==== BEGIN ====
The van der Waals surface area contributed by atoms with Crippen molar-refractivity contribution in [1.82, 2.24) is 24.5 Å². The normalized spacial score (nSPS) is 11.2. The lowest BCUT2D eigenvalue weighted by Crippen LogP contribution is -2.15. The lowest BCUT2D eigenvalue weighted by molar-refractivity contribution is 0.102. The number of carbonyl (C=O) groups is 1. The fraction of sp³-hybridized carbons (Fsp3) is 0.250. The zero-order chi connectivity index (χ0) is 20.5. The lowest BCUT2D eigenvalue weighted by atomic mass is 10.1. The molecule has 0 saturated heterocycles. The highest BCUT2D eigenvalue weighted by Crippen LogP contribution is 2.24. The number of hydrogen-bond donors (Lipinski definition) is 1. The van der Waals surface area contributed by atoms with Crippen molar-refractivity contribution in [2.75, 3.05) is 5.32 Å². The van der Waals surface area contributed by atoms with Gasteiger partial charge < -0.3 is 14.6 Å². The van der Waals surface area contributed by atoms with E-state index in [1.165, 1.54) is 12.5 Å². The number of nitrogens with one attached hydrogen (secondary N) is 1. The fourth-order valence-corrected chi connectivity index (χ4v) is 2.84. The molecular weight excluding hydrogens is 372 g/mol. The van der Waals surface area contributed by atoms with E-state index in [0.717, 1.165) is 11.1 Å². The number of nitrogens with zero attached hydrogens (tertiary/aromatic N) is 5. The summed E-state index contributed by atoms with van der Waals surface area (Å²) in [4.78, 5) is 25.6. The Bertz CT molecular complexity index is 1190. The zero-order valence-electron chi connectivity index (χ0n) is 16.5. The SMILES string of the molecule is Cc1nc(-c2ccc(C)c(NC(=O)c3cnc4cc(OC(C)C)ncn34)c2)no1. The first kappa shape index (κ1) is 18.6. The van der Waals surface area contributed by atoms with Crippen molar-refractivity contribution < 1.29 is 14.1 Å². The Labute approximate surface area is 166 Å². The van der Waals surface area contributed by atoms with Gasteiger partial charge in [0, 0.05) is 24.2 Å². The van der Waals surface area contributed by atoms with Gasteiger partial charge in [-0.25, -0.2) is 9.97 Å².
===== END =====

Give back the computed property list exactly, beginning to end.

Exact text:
The van der Waals surface area contributed by atoms with Crippen molar-refractivity contribution in [1.82, 2.24) is 24.5 Å². The normalized spacial score (nSPS) is 11.2. The lowest BCUT2D eigenvalue weighted by Crippen LogP contribution is -2.15. The lowest BCUT2D eigenvalue weighted by molar-refractivity contribution is 0.102. The number of carbonyl (C=O) groups is 1. The fraction of sp³-hybridized carbons (Fsp3) is 0.250. The zero-order chi connectivity index (χ0) is 20.5. The lowest BCUT2D eigenvalue weighted by atomic mass is 10.1. The molecule has 0 saturated heterocycles. The highest BCUT2D eigenvalue weighted by Crippen LogP contribution is 2.24. The number of hydrogen-bond donors (Lipinski definition) is 1. The van der Waals surface area contributed by atoms with Crippen molar-refractivity contribution in [2.75, 3.05) is 5.32 Å². The van der Waals surface area contributed by atoms with Gasteiger partial charge < -0.3 is 14.6 Å². The van der Waals surface area contributed by atoms with E-state index in [1.165, 1.54) is 12.5 Å². The number of nitrogens with one attached hydrogen (secondary N) is 1. The fourth-order valence-corrected chi connectivity index (χ4v) is 2.84. The molecular weight excluding hydrogens is 372 g/mol. The van der Waals surface area contributed by atoms with E-state index in [0.717, 1.165) is 11.1 Å². The number of nitrogens with zero attached hydrogens (tertiary/aromatic N) is 5. The summed E-state index contributed by atoms with van der Waals surface area (Å²) in [4.78, 5) is 25.6. The Bertz CT molecular complexity index is 1190. The zero-order valence-electron chi connectivity index (χ0n) is 16.5. The SMILES string of the molecule is Cc1nc(-c2ccc(C)c(NC(=O)c3cnc4cc(OC(C)C)ncn34)c2)no1. The first kappa shape index (κ1) is 18.6. The van der Waals surface area contributed by atoms with Crippen molar-refractivity contribution < 1.29 is 14.1 Å². The Labute approximate surface area is 166 Å². The van der Waals surface area contributed by atoms with Gasteiger partial charge in [0, 0.05) is 24.2 Å². The van der Waals surface area contributed by atoms with Gasteiger partial charge in [-0.25, -0.2) is 9.97 Å².